The Top Eco-Brands

Automotive: Honda

Carmaker Has Head Start in Green Field With Upcoming Emission-Free Sedan

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American Honda Motor Co. snared the Union of Concerned Scientists' biennial award for America's Greenest Automaker in 2007 -- for the fourth time in a row. Nice run, but unlike many automakers dabbling in greener product, Honda is already moving on to phase two, with cars such as its FCX Clarity hydrogen-fuel-cell, emission-free sedan.

Leading the way
  • Eco-ads must be 'organic to the brand'
  • Civic Tour goes green with Hybrid giveaway
  • 90% or greater design recyclability.
"Our commitment is more for the long term," says Barbara Ponce, manager-corporate advertising at Honda. Her job is to communicate Honda's corporate philosophy for its cars, motorcycles and power equipment, and that doesn't include bragging about every green trophy that's added to Honda's shelf.

"Environmental advertising is not a box to check. It's organic to the brand," Ms. Ponce says, adding that Honda's green messaging is a reflection of its corporate philosophy and DNA.

Part of this strategic approach may come from the fact that Honda is no eco-newbie. The auto marketer has for decades devoted research and development to advanced technologies, first resulting in early-adopter vehicles such as the Insight hybrid and leading up to Honda's latest green-inspired model, the FCX Clarity, available this summer via lease in California.

The compressed-natural-gas-powered Civic GX, billed as "the cleanest mass-produced sedan on the planet," was ranked the greenest vehicle for the fifth straight year in 2008 by the American Council for an Energy-Efficient Economy. The GX joined the gasoline Civic, Fit and Civic Hybrid among the council's 12 most environmentally conscious vehicles available.

In the last fiscal year, 13 of the company's 14 big North American manufacturing plants won third-party environmental-management-standard certification.

Honda looks for the most compelling environmental stories to tell in advertising, Ms. Ponce says. Last fall, Honda launched a new corporate site,, and loaded it with more information than the predecessor site about its technology, the FCX Clarity, robot Asimo, solar efforts and an upcoming fuel-efficient, eight-seat jet.

"Consumers appreciate it when a company shares information with them and walks the walk," Ms. Ponce says.

Honda, which landed on top in CNW Marketing Research's consumer survey on good citizenship last fall as a corporation with environmentally friendly products and clean plants, also offers the gasoline-sipping Fit and Civic small cars, which help the brand tout its long-term fuel-economy commitment in ads from RPA, Santa Monica, Calif. "Reverse your thinking" is the tag for the current Civic Hybrid, which first arrived in 2002.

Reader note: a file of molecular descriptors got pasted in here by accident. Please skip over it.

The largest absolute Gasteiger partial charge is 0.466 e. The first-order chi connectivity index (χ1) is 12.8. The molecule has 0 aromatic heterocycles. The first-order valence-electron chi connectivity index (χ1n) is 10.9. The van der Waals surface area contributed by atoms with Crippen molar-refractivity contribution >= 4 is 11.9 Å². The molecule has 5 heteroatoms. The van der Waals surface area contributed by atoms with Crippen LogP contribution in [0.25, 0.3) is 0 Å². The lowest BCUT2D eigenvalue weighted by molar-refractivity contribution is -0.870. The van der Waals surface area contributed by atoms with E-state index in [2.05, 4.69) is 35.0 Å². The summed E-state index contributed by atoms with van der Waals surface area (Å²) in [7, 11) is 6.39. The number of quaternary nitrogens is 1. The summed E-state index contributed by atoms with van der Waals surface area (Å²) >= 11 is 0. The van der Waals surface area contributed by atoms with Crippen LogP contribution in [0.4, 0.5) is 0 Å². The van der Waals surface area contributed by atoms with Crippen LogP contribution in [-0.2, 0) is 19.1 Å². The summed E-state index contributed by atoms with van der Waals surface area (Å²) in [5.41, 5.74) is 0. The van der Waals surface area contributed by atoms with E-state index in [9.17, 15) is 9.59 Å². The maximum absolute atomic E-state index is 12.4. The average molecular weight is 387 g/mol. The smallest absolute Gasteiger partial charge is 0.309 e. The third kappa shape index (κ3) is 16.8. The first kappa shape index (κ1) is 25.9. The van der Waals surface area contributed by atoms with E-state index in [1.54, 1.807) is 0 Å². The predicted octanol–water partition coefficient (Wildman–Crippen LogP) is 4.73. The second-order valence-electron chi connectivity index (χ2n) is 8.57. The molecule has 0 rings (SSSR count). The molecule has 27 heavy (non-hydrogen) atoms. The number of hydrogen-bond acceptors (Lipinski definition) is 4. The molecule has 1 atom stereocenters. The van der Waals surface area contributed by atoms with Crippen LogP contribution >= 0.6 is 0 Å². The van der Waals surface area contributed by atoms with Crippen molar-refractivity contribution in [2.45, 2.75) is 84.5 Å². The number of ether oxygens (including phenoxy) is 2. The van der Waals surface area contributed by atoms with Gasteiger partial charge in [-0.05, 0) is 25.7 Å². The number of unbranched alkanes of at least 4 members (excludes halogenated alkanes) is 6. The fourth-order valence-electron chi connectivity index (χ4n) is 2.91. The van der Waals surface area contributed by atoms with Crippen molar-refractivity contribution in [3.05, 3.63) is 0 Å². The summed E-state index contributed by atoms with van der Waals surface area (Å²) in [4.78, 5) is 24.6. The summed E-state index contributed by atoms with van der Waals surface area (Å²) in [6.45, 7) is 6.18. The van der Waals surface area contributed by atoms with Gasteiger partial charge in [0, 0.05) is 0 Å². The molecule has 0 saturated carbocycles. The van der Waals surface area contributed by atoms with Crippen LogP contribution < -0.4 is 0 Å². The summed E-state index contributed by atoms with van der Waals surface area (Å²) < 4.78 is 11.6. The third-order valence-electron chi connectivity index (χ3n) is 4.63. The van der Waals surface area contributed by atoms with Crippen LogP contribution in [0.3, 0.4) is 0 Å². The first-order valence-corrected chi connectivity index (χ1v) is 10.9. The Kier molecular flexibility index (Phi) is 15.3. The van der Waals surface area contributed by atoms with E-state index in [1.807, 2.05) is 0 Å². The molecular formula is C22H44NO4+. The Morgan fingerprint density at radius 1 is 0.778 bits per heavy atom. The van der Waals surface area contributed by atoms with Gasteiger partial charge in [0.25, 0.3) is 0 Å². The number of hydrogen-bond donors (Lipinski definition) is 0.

Honda promoted Keep America Beautiful's Great American Cleanup through May 31. The automaker paired its car dealers with thousands of volunteers to beautify streets, roads and highways and awarded grants to the three organizations that collected the most litter and recruited the most helpers.

Breathing room
The carmaker also says every one of its 2007 Honda and Acura vehicles designed and assembled in North America has achieved 90% or greater design recyclability. The company has committed to introduce more efficient gasoline, gas-electric hybrid and clean-diesel-powertrain technologies in the next several years.

Honda has the breathing room to concentrate on green issues, even in the industry's worst sales year in a decade. Honda Division's new-vehicle sales in the U.S. rose 3% through April vs. a year ago to 437,102 units vs. a year ago. American Honda's upscale Acura brand, however, saw sales fall by 14% to 50,540 units.

Honda loyalists and even "diehard Detroit buyers" have a relatively high perception of the Honda brand, says Art Spinella, president of CNW, and being recognized for environmental innovation builds stability in Honda's base of people who intend to buy its vehicles.

When it comes to communications, he says, Honda "appears as a humble manufacturer of competent products, and it does what it does well without patting itself on the back."
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